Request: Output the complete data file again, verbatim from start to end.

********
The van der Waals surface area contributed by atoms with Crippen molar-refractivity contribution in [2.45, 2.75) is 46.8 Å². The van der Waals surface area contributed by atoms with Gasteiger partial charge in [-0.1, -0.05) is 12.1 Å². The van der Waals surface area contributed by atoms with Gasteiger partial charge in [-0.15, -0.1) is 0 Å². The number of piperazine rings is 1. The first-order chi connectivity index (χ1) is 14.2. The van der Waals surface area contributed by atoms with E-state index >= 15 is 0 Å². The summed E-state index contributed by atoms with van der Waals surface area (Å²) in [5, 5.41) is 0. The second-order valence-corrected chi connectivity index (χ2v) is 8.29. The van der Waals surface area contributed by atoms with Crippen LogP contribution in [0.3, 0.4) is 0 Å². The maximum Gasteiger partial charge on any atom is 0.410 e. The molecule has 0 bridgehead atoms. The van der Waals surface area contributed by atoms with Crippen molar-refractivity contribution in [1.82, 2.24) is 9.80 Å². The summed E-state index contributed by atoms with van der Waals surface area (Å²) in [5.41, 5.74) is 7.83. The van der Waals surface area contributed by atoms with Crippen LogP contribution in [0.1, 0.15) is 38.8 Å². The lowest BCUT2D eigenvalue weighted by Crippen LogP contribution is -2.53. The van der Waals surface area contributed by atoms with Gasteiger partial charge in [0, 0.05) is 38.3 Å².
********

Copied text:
The van der Waals surface area contributed by atoms with Crippen molar-refractivity contribution in [2.45, 2.75) is 46.8 Å². The van der Waals surface area contributed by atoms with Gasteiger partial charge in [-0.1, -0.05) is 12.1 Å². The van der Waals surface area contributed by atoms with Gasteiger partial charge in [-0.15, -0.1) is 0 Å². The number of piperazine rings is 1. The first-order chi connectivity index (χ1) is 14.2. The van der Waals surface area contributed by atoms with E-state index >= 15 is 0 Å². The summed E-state index contributed by atoms with van der Waals surface area (Å²) in [5, 5.41) is 0. The second-order valence-corrected chi connectivity index (χ2v) is 8.29. The van der Waals surface area contributed by atoms with Crippen LogP contribution in [0.3, 0.4) is 0 Å². The maximum Gasteiger partial charge on any atom is 0.410 e. The molecule has 0 bridgehead atoms. The van der Waals surface area contributed by atoms with Crippen molar-refractivity contribution in [1.82, 2.24) is 9.80 Å². The summed E-state index contributed by atoms with van der Waals surface area (Å²) in [5.41, 5.74) is 7.83. The van der Waals surface area contributed by atoms with Crippen LogP contribution in [0.1, 0.15) is 38.8 Å². The lowest BCUT2D eigenvalue weighted by Crippen LogP contribution is -2.53. The van der Waals surface area contributed by atoms with Gasteiger partial charge in [0, 0.05) is 38.3 Å².